• Thursday, Jun 30, 2022
  • Last Update : 04:24 pm

Foreign minister: Bhashan Char opposers must take responsibility for monsoon casualties at Rohingya camps

  • Published at 11:24 pm April 25th, 2019
File photo of Foreign Minister Dr AK Abdul Momen Collected

'If people die due to landslides following heavy rainfall, we will not take responsibility'

Foreign Minister Dr AK Abdul Momen on Thursday said those who are opposing the relocation of Rohingya refugees to Bhashan Char Island should take responsibility if there are any casualties at the Cox's Bazar camps during the monsoon season.

"If people die due to landslides following heavy rainfall, we will not take responsibility. You who are creating barriers [to the Bhashan Char relocation] should be held responsible. This is your responsibility," he said during a meeting with three visiting top UN officials, reports UNB.

UNHCR chief Filippo Grandi, International Organization for Migration (IOM) Director General Antonio Vitorino, and UN Office for the Coordination of Humanitarian Affairs (OCHA) head and Emergency Relief Coordinator Mark Lowcock jointly met with the foreign minister before leaving for Cox’s Bazar on the day.

The foreign minister spoke to reporters after the meeting, at his office.

He mentioned that weather forecasts suggest there will be heavy rainfall during the upcoming monsoon season.  

Bangladesh is currently hosting over 1.1 million Rohingya refugees at the Cox's Bazar camps, most of who arrived after a military crackdown in Rakhine State of Myanmar on August 25, 2017.

According to the foreign minister, Bangladesh said the relocation of Rohingya people to Bhashan Char Island will help address the congestion problem in Cox's Bazar Rohingya camps.

Bangladesh also informed the visiting top UN officials that the government has already developed Bhashan Char Island to accommodate around 100,000 Rohingyas.

The foreign minister also encouraged the UN officials to visit Myanmar and work in Rakhine state, as the Rohingya problem lies in Myanmar, and said Bangladesh is doing everything that is necessary for the refugees.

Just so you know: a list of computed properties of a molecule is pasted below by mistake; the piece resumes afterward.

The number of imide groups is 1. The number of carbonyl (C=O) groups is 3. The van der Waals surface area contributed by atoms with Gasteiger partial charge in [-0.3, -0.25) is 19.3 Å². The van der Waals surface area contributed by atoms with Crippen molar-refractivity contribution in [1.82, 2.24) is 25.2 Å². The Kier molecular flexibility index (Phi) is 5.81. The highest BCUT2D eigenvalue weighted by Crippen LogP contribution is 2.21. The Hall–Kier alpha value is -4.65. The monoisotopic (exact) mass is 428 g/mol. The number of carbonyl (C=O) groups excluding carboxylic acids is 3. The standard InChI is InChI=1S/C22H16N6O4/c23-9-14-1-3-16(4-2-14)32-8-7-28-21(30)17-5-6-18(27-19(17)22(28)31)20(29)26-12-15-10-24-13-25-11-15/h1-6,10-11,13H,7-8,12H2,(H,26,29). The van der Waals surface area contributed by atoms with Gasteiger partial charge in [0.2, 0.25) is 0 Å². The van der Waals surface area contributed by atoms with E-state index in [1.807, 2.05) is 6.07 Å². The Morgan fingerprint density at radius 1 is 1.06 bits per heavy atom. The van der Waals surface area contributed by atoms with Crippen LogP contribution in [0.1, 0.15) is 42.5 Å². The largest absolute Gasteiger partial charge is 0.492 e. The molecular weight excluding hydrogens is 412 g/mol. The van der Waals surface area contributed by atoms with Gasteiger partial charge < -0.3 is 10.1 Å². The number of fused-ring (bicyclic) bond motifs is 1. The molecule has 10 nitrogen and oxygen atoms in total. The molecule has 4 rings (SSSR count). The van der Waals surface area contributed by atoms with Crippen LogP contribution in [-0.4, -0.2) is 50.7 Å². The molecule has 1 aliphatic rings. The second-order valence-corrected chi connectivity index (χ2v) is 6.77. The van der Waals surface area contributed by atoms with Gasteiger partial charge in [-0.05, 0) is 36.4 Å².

He also reiterated that Bangladesh wants to see a peaceful solution to the Rohingya crisis.

Responding to a question, the foreign minister said there are many children in the camps, but they should learn their own language and Myanmar’s history as they will have to return their place of origin.

Meanwhile, OCHA head Lowcock told reporters it is extremely important that the international community sustains its support for Bangladesh in looking after the Rohingyas.

It is also extremely important for the UN that the work continues to find the solution to the crisis that is originated from Myanmar, Lowcock said, noting Bangladesh's "tremendous and exceptional generosity shown towards Rohingya people.

"UN will continue to do everything it can to promote solutions inside Myanmar," he said, adding that they had very "constructive and fruitful" discussion with the government of Bangladesh.

Antonio Vitorino laid emphasis on easing the suffering and pain of the Rohingya population, but also said the impact on the Bangladesh community needs to be minimized.

Filippo Grandi said the UN is working with the Government of Myanmar to try and find a solution for the Rohingya community.

"We're making assessments," he said, adding that complicated problems, including the Rohingya citizenship issue, need to be addressed to create a climate of confidence that will allow Rohingya refugees to take the voluntary decision to go back.

Responding to a question, he said he hopes to visit Myanmar soon so that they can continue the discussion on the other side of the border.

He also said it is crucial that he visits Northern Rakhine if he goes to Myanmar.

On Wednesday, the UN officials met with Prime Minister Sheikh Hasina and State Minister for Foreign Affairs Shahriar Alam.

The UN officials are now in Cox's Bazar and will visit the Rohingya camps on Friday.

On March 25, the UN appreciated Bangladesh's efforts to seek alternative locations for Rohingyas, but sought clarification about the modalities of potential relocation of the Rohingya people to Bhashan Char.

The Government of Bangladesh says it plans to relocate Rohingya people from Cox's Bazar to Bhashan Char, which could help "decongest" the overcrowded settlements in Cox's Bazar.

"We're seeking clarification about the modalities of any relocation, the living conditions that would be provided and the basic rights and services that refugees would be able to access if they decide to relocate to Bhashan Char," said the UN in Bangladesh in a press statement.

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